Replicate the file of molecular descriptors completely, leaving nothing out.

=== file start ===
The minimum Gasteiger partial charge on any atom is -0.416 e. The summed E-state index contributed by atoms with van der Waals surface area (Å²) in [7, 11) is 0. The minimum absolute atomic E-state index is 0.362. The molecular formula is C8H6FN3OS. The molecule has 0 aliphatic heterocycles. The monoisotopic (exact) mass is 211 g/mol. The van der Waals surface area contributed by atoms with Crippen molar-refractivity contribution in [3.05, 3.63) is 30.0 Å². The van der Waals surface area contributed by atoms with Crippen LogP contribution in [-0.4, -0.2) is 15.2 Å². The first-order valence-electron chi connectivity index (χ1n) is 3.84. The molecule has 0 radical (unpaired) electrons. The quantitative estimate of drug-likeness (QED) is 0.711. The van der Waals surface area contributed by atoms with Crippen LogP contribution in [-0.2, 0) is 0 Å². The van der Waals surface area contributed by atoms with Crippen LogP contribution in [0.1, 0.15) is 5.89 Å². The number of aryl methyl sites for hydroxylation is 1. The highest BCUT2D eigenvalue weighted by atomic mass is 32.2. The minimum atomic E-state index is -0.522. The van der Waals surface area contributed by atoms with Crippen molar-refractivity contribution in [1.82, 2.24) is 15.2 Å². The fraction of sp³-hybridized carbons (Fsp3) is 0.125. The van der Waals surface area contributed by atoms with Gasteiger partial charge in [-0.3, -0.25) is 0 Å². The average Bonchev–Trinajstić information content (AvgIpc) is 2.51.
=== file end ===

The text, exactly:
The minimum Gasteiger partial charge on any atom is -0.416 e. The summed E-state index contributed by atoms with van der Waals surface area (Å²) in [7, 11) is 0. The minimum absolute atomic E-state index is 0.362. The molecular formula is C8H6FN3OS. The molecule has 0 aliphatic heterocycles. The monoisotopic (exact) mass is 211 g/mol. The van der Waals surface area contributed by atoms with Crippen molar-refractivity contribution in [3.05, 3.63) is 30.0 Å². The van der Waals surface area contributed by atoms with Crippen LogP contribution in [-0.4, -0.2) is 15.2 Å². The first-order valence-electron chi connectivity index (χ1n) is 3.84. The molecule has 0 radical (unpaired) electrons. The quantitative estimate of drug-likeness (QED) is 0.711. The van der Waals surface area contributed by atoms with Crippen LogP contribution in [-0.2, 0) is 0 Å². The van der Waals surface area contributed by atoms with Crippen LogP contribution in [0.1, 0.15) is 5.89 Å². The number of aryl methyl sites for hydroxylation is 1. The highest BCUT2D eigenvalue weighted by atomic mass is 32.2. The minimum atomic E-state index is -0.522. The van der Waals surface area contributed by atoms with Crippen molar-refractivity contribution in [1.82, 2.24) is 15.2 Å². The fraction of sp³-hybridized carbons (Fsp3) is 0.125. The van der Waals surface area contributed by atoms with Gasteiger partial charge in [-0.3, -0.25) is 0 Å². The average Bonchev–Trinajstić information content (AvgIpc) is 2.51.